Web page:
SharePoint has a very handy service-application that’s normally running called the “SharePoint usage & health” application. It’s actually a very useful to have under normal circumstance as it logs pretty much everything you could ever want to know about the operational health of the SharePoint farm; page-load times & metrics along with the developer-dashboard data, search performance statistics, etc, etc. All great data for SharePoint administrators, but this is a quick post about why you shouldn’t add it to your AlwaysOn cluster.
TL;DR: Don’t bother adding the usage application database in AlwaysOn. If SharePoint can’t reach it there’s very little impact.
Want a longer explanation? Read-on…
Why Is It a Bad Idea to Have Usage Database in AlwaysOn?
The problem with the usage application database is that it’s a very fluid database in terms of sheer number of updates to it, by design. Every page-load, every user-action and every admin job is basically another entry, and these updates quickly add-up. The problem that this causes is that the contention issues with the AlwaysOn data-synchronisation as the usage updates will be competing with, say, content database updates too, and obviously the two are in entirely different categories of importance.
Also there’s the small detail that for databases to be used with AlwaysOn they have to be in “full recovery” model. Full-recovery means every commit is also logged in the LDF file so the database file-size will balloon very quickly in the mode.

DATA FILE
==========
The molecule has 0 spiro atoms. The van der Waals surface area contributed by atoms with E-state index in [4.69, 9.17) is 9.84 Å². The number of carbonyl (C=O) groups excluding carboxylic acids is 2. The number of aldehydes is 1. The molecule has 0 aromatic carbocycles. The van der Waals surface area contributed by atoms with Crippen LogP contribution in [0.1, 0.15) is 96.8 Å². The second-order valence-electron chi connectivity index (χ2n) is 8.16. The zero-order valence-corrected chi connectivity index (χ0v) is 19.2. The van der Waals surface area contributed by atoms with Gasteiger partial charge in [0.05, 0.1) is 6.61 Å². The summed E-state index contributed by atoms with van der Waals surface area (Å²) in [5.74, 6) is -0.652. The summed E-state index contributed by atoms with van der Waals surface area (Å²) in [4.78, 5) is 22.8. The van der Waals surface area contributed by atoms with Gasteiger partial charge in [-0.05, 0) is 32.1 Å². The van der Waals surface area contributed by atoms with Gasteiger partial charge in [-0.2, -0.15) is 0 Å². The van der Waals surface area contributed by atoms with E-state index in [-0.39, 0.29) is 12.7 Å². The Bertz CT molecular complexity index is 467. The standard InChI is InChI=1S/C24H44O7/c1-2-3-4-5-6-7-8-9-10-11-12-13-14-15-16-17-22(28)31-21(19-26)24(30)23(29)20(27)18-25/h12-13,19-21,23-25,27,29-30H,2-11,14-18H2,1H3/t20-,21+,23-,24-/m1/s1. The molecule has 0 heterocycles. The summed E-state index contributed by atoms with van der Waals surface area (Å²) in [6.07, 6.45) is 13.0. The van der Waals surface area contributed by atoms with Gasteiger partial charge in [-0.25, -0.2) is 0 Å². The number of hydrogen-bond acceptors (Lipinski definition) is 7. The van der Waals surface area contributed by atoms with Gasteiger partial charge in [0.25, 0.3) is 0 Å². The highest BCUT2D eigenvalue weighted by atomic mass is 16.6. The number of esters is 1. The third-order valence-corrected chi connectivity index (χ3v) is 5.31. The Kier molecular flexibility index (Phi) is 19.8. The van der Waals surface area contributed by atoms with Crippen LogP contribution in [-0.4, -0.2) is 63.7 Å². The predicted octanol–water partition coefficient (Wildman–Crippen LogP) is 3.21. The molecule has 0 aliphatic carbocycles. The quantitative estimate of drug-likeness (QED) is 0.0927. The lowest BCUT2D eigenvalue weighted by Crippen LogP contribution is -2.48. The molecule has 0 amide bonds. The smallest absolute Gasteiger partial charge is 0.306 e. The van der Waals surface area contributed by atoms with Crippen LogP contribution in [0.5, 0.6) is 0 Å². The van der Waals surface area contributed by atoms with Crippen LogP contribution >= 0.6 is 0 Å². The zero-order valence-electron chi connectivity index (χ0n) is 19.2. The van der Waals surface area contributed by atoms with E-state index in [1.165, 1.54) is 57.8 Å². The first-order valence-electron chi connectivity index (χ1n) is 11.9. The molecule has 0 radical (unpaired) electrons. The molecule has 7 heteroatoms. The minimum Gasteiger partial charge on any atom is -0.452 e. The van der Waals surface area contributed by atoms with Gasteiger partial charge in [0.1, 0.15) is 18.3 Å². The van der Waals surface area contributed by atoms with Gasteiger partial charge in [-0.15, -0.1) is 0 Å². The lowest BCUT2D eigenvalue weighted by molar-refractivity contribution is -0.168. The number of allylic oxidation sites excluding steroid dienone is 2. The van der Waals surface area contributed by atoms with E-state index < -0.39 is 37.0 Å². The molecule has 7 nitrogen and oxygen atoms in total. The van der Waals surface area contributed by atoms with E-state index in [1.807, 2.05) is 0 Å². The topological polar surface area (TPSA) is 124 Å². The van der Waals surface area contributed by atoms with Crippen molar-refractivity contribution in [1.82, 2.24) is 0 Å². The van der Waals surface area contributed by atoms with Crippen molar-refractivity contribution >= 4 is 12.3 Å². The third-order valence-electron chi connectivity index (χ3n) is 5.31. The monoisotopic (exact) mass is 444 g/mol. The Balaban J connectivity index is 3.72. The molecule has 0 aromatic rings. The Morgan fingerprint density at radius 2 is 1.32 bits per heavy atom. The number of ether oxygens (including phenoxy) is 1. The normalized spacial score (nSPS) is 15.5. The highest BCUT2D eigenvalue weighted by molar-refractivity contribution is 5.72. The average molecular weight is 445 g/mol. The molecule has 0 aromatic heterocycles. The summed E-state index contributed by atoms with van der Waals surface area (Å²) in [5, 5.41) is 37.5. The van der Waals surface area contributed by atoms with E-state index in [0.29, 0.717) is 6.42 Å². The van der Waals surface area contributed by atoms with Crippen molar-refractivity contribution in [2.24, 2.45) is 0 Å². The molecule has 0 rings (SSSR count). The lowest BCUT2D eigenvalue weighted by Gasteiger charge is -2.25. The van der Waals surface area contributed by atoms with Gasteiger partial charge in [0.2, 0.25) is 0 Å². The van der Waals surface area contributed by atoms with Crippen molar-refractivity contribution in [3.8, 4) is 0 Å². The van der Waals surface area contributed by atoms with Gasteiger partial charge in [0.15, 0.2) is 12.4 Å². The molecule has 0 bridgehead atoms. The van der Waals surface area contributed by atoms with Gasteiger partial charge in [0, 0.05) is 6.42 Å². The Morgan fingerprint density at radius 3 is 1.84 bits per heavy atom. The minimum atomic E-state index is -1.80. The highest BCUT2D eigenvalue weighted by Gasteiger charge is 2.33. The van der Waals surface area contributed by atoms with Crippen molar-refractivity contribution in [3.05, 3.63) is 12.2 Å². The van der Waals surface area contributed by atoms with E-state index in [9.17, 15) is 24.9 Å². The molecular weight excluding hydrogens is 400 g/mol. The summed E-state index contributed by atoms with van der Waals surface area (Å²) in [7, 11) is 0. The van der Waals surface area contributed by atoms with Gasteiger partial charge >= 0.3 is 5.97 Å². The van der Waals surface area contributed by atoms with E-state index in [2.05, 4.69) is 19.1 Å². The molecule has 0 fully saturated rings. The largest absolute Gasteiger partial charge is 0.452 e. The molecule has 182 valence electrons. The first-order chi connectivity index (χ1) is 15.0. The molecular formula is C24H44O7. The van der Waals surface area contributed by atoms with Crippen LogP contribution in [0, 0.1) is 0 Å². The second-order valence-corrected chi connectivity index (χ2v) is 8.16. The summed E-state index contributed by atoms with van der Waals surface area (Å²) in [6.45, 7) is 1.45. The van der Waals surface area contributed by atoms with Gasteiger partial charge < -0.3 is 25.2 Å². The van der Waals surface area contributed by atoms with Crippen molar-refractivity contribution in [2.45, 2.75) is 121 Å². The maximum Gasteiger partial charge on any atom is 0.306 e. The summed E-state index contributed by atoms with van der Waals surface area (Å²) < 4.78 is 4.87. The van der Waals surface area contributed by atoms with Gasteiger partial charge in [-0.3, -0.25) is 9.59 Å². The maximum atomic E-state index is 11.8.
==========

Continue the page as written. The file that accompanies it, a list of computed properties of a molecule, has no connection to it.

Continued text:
But What Happens if SharePoint Usage Application Dies?
Not much actually; SharePoint doesn’t need it to run core functionality – pages will still render as they did before, all the important processes will carry on no problem. Unless you look in the logs you basically won’t notice anything’s wrong, with the one exception of the developer-dashboard being mysteriously silent.
Here’s an example of a SharePoint server which can’t access the usage databases
You’d be forgiven for thinking these really are critical events being logged, and as far as the usage application is concerned they are. But in reality, again, using SharePoint (with the exception of some admin views), you’re not going to notice.
So Should I Mount the Usage Database in SQL Server AlwaysOn?
No, is the short answer. “Definitely not” is the longer answer, unless you have boat-loads of network bandwidth & disc-space to burn. Should you have a failover, SharePoint will complain about not seeing the database any more but life will go on.
// Sam Betts